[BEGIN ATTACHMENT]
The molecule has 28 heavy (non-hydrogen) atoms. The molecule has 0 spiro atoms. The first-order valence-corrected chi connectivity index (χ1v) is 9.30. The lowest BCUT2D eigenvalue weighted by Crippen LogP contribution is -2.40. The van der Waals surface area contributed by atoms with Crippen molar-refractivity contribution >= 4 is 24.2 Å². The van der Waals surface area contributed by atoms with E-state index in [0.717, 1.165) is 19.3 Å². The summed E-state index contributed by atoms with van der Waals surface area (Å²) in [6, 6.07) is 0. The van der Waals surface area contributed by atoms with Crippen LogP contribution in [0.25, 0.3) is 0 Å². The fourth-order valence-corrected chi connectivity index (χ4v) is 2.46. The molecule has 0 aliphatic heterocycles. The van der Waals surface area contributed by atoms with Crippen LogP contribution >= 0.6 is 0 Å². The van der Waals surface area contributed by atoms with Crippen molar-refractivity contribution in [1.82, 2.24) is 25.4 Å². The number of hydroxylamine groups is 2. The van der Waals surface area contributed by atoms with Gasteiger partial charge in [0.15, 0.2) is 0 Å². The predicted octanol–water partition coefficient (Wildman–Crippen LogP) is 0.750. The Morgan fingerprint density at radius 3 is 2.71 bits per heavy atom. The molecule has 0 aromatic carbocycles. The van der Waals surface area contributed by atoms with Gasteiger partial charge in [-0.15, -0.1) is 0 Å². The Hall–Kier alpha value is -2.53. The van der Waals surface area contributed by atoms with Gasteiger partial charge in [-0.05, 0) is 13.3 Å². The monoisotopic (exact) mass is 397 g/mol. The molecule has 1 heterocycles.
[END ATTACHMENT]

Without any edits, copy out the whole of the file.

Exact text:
The molecule has 28 heavy (non-hydrogen) atoms. The molecule has 0 spiro atoms. The first-order valence-corrected chi connectivity index (χ1v) is 9.30. The lowest BCUT2D eigenvalue weighted by Crippen LogP contribution is -2.40. The van der Waals surface area contributed by atoms with Crippen molar-refractivity contribution >= 4 is 24.2 Å². The van der Waals surface area contributed by atoms with E-state index in [0.717, 1.165) is 19.3 Å². The summed E-state index contributed by atoms with van der Waals surface area (Å²) in [6, 6.07) is 0. The van der Waals surface area contributed by atoms with Crippen LogP contribution in [0.25, 0.3) is 0 Å². The fourth-order valence-corrected chi connectivity index (χ4v) is 2.46. The molecule has 0 aliphatic heterocycles. The van der Waals surface area contributed by atoms with Crippen LogP contribution >= 0.6 is 0 Å². The van der Waals surface area contributed by atoms with Crippen molar-refractivity contribution in [1.82, 2.24) is 25.4 Å². The number of hydroxylamine groups is 2. The van der Waals surface area contributed by atoms with Gasteiger partial charge in [0.15, 0.2) is 0 Å². The predicted octanol–water partition coefficient (Wildman–Crippen LogP) is 0.750. The Morgan fingerprint density at radius 3 is 2.71 bits per heavy atom. The molecule has 0 aromatic carbocycles. The van der Waals surface area contributed by atoms with Gasteiger partial charge in [-0.15, -0.1) is 0 Å². The Hall–Kier alpha value is -2.53. The van der Waals surface area contributed by atoms with Gasteiger partial charge in [-0.05, 0) is 13.3 Å². The monoisotopic (exact) mass is 397 g/mol. The molecule has 1 heterocycles.